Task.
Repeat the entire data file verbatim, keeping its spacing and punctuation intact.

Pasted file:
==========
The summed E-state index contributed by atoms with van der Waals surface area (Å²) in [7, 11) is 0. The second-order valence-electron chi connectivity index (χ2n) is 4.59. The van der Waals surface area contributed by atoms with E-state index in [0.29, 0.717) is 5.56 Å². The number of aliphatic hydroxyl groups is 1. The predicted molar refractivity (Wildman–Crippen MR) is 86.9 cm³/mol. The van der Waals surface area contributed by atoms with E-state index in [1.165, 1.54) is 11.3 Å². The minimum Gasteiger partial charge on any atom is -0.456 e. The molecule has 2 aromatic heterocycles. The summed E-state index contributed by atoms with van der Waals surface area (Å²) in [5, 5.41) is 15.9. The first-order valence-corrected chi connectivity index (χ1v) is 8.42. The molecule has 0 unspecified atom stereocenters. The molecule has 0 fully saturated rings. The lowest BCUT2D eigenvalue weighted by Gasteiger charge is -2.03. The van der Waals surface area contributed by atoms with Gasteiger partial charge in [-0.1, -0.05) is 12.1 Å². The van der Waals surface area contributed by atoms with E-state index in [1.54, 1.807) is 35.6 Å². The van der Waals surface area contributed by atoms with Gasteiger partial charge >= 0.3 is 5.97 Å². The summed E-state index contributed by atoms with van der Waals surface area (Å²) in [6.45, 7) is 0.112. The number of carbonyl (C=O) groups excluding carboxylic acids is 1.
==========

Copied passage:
The summed E-state index contributed by atoms with van der Waals surface area (Å²) in [7, 11) is 0. The second-order valence-electron chi connectivity index (χ2n) is 4.59. The van der Waals surface area contributed by atoms with E-state index in [0.29, 0.717) is 5.56 Å². The number of aliphatic hydroxyl groups is 1. The predicted molar refractivity (Wildman–Crippen MR) is 86.9 cm³/mol. The van der Waals surface area contributed by atoms with E-state index in [1.165, 1.54) is 11.3 Å². The minimum Gasteiger partial charge on any atom is -0.456 e. The molecule has 2 aromatic heterocycles. The summed E-state index contributed by atoms with van der Waals surface area (Å²) in [5, 5.41) is 15.9. The first-order valence-corrected chi connectivity index (χ1v) is 8.42. The molecule has 0 unspecified atom stereocenters. The molecule has 0 fully saturated rings. The lowest BCUT2D eigenvalue weighted by Gasteiger charge is -2.03. The van der Waals surface area contributed by atoms with Gasteiger partial charge in [-0.1, -0.05) is 12.1 Å². The van der Waals surface area contributed by atoms with E-state index in [1.54, 1.807) is 35.6 Å². The van der Waals surface area contributed by atoms with Gasteiger partial charge >= 0.3 is 5.97 Å². The summed E-state index contributed by atoms with van der Waals surface area (Å²) in [6.45, 7) is 0.112. The number of carbonyl (C=O) groups excluding carboxylic acids is 1.